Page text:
Shmuley Boteach | JNS
Amir Ohana’s historic appointment as the first openly gay man to serve as Speaker of the Knesset is a symbol of Israel’s flourishing democracy and commitment to human rights. Even the Israel-haters who came out in force to condemn Israeli Prime Minister Benjamin Netanyahu’s new government as “the most extreme in Israel’s history” were forced into silence when an openly LGBTQ man became one of the most powerful people in the Jewish state. Recently, an anchor for Sky News Australia expressed her excitement to me, on-air, that in a Middle Eastern country, a gay man was about to reach the highest levels of power.
Ohana’s appointment is also a major fail for the myriad of journalists and pundits who have been decrying Israel’s new government for its supposed homophobia. Even the three leaders of the Religious Zionism Party, who many in the news media sought to portray as gay-haters, warmly supported Ohana’s appointment.
Itamar Ben-Gvir, Israel’s new national security minister and head of the Otzma Yehudit faction, tweeted a photo of Ohana embracing him. Ben-Gvir described Ohana as “a great man, with a big heart and the right man for this important position.” Bezalel Smotrich, Israel’s new finance minister and head of Religious Zionism, expressed no opposition. Even Avi Maoz, recently crucified by the media for opposing the Jerusalem Pride Parade, insisted that he had no issue with gay people, citing his plans to vote for Ohana as proof.
But on the horseshoe ends of the political spectrum — the far-left and the ultra-Orthodox — Ohana’s historic appointment was met with strangely similar disdain.
Knesset member Lahav Herzano of the Yesh Atid Party, who identifies as gay, denigrated Amir’s appointment as a “fig leaf” meant to conceal the new government’s homophobia. A similar term was used during an interview with Ohana by a reporter for Israel’s Channel 12 news. A columnist for Haaretz questioned the circumstances surrounding Ohana’s appointment, asking “what shame they are meant to cover.”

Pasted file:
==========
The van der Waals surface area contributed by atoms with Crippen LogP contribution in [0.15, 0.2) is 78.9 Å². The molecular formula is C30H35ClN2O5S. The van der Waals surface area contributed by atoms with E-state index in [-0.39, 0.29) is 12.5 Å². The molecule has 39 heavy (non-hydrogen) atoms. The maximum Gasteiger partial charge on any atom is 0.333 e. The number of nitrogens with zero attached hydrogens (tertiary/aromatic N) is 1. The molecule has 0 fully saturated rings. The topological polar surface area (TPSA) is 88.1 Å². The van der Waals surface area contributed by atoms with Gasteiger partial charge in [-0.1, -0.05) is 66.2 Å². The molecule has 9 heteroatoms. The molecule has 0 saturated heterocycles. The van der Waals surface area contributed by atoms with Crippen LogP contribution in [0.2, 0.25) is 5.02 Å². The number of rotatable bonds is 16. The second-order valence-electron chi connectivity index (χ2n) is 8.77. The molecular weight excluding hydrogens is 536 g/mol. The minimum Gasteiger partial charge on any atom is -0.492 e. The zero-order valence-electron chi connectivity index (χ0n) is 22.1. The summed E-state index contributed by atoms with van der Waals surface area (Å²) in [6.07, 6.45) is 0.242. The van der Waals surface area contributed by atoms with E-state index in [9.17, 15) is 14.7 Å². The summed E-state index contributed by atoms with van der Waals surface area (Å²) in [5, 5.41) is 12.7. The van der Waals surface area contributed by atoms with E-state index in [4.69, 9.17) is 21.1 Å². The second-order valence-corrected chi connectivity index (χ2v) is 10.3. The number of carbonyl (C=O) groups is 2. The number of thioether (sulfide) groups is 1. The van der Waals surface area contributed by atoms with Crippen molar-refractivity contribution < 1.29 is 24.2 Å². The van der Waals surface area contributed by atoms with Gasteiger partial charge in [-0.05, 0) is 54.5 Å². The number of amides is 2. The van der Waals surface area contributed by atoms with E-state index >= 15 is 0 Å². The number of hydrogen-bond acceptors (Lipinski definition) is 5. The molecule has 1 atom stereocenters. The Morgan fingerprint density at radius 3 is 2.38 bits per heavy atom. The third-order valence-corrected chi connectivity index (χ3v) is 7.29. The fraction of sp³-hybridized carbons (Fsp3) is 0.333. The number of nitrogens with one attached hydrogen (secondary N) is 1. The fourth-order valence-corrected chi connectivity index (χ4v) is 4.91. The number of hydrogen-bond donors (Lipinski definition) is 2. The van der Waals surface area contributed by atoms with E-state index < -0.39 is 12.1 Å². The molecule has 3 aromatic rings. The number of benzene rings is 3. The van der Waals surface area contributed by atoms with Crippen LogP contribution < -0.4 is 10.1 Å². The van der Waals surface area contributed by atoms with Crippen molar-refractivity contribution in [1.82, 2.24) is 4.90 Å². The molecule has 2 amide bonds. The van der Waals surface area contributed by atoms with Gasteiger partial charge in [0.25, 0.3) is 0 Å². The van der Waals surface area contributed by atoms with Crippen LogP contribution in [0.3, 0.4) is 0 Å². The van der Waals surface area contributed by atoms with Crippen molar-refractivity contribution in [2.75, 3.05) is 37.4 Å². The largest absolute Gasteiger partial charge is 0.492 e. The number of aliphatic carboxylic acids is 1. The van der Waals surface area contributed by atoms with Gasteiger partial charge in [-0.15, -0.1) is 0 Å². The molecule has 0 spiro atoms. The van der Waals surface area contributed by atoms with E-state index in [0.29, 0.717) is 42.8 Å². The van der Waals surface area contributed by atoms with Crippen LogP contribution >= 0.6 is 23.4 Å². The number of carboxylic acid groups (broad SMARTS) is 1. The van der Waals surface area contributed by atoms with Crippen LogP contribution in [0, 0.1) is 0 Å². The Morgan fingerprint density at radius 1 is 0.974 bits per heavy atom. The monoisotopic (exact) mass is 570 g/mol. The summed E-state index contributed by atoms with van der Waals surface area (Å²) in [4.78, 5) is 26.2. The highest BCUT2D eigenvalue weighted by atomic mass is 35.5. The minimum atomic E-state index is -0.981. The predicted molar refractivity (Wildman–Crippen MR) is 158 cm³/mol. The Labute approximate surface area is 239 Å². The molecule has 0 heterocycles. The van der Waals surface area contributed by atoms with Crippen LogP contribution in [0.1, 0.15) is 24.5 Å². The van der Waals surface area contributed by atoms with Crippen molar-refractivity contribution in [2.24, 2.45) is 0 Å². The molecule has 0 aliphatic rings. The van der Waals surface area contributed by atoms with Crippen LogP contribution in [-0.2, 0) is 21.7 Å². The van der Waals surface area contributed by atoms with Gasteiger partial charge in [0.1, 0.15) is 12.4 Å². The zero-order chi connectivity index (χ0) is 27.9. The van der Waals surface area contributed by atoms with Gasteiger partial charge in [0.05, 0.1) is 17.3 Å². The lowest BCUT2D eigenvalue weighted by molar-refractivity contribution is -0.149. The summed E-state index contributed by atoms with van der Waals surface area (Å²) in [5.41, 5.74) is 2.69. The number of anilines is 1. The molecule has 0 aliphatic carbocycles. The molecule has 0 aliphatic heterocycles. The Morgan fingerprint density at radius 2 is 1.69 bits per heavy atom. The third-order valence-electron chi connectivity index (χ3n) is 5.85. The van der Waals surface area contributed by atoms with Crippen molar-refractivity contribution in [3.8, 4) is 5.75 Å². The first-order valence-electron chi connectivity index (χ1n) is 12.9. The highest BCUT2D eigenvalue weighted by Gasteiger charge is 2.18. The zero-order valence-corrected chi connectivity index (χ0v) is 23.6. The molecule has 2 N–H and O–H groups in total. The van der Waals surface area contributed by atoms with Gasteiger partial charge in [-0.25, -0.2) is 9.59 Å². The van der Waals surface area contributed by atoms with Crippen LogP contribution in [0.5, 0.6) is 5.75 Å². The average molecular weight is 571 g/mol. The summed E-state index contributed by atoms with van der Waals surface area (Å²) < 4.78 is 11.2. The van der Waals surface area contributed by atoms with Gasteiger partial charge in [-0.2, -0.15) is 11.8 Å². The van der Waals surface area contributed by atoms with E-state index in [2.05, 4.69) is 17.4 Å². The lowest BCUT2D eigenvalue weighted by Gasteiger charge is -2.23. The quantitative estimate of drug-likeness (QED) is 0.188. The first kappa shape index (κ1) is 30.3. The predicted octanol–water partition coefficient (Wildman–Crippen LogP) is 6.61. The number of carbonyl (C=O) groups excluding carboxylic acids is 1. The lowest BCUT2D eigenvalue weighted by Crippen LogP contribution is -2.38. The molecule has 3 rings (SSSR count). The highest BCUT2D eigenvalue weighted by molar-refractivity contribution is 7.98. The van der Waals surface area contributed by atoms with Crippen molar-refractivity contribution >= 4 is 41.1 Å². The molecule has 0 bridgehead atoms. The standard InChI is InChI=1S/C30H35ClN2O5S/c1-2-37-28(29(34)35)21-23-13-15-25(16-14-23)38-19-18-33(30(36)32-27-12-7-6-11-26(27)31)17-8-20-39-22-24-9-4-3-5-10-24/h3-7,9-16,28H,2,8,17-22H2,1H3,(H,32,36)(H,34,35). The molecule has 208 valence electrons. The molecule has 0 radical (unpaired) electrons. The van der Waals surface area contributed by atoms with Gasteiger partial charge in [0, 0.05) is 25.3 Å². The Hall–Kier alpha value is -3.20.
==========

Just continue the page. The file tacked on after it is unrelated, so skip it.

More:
On the ultra-Orthodox side, Interior and Health Minister Aryeh Deri of the Shas Party accused Netanyahu of “tricking” him with the surprise appointment. “I headed out immediately after the speech,” Deri was said to have told other MKs. “I can’t understand the Haredi MKs who went to hug him after that address.”
But Deri himself hugged Ohana earlier in the ceremony. Deri is fortunate that Amir, who is a close and loving friend to me and my family, is too much of a gentleman to remind Deri of his criminal convictions and prison sentence, even as Deri embarrassed Amir at his moment of triumph.
Others went further, with United Torah Judaism MKs Meir Porush and Moshe Gafni covering their faces or turning away from Ohana when he discussed LGBTQ+ issues during his inaugural speech as Knesset speaker. One former Shas Knesseet member even suggested in a radio interview that instead of resigning, Ohana should “marry a woman.”
Most shocking, however, were the rabbis who chose to join in. Rabbi Shlomo Amar, the Sephardi Chief Rabbi of Jerusalem and a former Chief Rabbi of Israel, excoriated those members of the Knesset who, “thought to be [God] fearing,” still voted for Ohana’s appointment, calling their actions “a shame like no other.” Others went further, with the influential Rabbi Meir Mazoz describing Ohana as “stricken with a disease.”
Needless to say, these two influential rabbis disgraced both themselves and the Judaism they purport to represent by shaming a man whose willingness to risk his life to defend Israel helped give these rabbis the freedom to practice their faith in the first place.